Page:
Young was offside, but he didn't dive - Fergie
Manchester United manager Sir Alex Ferguson conceded that Ashley Young was probably offside in the build-up to the crucial moment of Sunday's win over QPR - but denied he dived to win a penalty.
Young went down under pressure from Shaun Derry in the first half of the Premier League match at Old Trafford, with referee Lee Mason showing little hesitation in awarding United a penalty and handing Derry a red card.
QPR have already confirmed they will appeal against the dismissal.
Replays subsequently suggested the decision was harsh - with contact limited and the winger in an offside position - but Ferguson dismissed any suggestion that his player had cheated the opposition in order to gain an advantage.
Wayne Rooney converted the subsequent penalty, with United eventually running out 2-0 winners over the 10-man Hoops.
"I thought it was offside," Ferguson said afterwards. "There have been lots of decisions like that in the last few weeks. The boy (Derry) did just enough to off-balance Ashley and, being the last defender, the referee felt he had no option.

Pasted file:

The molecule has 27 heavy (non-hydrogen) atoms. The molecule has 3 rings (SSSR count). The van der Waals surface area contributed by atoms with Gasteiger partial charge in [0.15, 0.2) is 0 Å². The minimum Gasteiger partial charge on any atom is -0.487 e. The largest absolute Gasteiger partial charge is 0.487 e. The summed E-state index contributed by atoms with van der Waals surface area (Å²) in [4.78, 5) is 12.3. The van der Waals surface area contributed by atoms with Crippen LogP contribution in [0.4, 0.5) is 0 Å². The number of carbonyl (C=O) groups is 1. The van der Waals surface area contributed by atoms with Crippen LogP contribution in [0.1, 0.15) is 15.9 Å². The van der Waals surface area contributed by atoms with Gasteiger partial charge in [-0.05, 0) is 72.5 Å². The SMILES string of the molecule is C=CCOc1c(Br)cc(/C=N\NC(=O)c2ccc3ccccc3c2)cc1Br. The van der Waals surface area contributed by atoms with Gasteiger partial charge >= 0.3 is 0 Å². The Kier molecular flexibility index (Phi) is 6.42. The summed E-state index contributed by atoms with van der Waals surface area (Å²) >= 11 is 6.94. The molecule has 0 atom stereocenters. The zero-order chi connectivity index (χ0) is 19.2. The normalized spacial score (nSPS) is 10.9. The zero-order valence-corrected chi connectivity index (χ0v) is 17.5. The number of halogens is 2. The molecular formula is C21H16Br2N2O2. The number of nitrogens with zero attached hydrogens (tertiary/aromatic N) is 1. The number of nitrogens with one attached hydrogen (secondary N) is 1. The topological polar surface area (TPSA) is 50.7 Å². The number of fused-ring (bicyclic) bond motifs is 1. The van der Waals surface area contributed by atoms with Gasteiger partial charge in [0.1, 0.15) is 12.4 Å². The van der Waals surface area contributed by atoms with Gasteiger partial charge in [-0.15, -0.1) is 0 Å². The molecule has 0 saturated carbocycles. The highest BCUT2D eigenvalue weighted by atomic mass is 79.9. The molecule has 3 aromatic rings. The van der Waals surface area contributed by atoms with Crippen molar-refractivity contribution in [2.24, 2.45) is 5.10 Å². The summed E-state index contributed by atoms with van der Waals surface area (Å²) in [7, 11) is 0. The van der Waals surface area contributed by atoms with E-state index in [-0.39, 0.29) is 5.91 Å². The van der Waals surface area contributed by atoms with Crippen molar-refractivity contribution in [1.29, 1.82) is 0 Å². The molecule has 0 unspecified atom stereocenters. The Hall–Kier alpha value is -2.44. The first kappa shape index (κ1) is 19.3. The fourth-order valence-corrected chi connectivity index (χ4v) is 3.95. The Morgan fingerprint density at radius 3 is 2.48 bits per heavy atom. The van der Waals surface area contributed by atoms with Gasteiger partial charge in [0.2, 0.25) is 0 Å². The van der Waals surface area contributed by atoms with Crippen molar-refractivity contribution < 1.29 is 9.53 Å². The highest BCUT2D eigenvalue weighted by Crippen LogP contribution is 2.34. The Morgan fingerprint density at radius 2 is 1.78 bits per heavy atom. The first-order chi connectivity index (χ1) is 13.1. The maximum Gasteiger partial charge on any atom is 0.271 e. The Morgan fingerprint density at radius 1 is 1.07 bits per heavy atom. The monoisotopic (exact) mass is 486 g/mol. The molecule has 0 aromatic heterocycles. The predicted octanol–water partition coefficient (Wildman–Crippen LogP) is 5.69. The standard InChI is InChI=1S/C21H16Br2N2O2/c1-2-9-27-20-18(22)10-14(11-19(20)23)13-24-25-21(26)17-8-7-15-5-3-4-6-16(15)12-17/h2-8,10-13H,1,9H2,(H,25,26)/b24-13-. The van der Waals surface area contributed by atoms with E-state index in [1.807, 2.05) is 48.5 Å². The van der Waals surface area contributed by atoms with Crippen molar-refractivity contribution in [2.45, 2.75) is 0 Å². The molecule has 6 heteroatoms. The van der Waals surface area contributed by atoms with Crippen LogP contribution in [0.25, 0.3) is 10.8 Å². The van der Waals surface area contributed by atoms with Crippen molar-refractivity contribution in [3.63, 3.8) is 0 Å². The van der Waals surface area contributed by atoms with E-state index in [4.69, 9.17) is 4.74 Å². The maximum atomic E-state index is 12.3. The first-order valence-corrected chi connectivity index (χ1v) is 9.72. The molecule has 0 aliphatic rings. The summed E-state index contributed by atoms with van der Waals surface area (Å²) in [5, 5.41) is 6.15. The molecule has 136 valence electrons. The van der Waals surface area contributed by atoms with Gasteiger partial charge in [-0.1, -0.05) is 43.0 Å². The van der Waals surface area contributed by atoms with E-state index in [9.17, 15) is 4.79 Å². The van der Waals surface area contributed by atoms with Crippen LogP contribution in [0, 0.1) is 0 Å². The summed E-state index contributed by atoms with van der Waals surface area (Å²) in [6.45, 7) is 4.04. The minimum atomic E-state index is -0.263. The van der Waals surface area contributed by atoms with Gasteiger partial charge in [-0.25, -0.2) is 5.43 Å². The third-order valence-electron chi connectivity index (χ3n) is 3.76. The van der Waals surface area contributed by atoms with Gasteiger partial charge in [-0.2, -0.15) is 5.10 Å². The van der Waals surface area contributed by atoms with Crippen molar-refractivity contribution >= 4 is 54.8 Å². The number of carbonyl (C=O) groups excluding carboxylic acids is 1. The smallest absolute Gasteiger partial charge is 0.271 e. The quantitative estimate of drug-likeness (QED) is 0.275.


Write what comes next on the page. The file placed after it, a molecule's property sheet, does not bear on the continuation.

"I felt we were a little bit out of our comfort zone after that, I didn't enjoy it.
"Before the sending-off our speed was terrific, we had some good play, but the sending-off unsettled us and put us out of our comfort zone."
The victory extended United's lead at the top of the table over Manchester City, with defender Rio Ferdinand noting that chalking up another win - regardless of the performance - was the most important thing.
"They had a man sent off early in the game, and while we would have liked to score a few more goals, a clean sheet and a couple of goals - we would have taken that before the game," Ferdinand said.
"We never doubted ourselves that we could put together a run of good games. Momentum is key at this stage of season, we can tick one more game off today and hopefully we can keep it going.
"(Having title experience) is huge. We've been in this position before so that counts for a lot.
"We know what it takes to get over the finishing line first and we have to use that experience to do it again."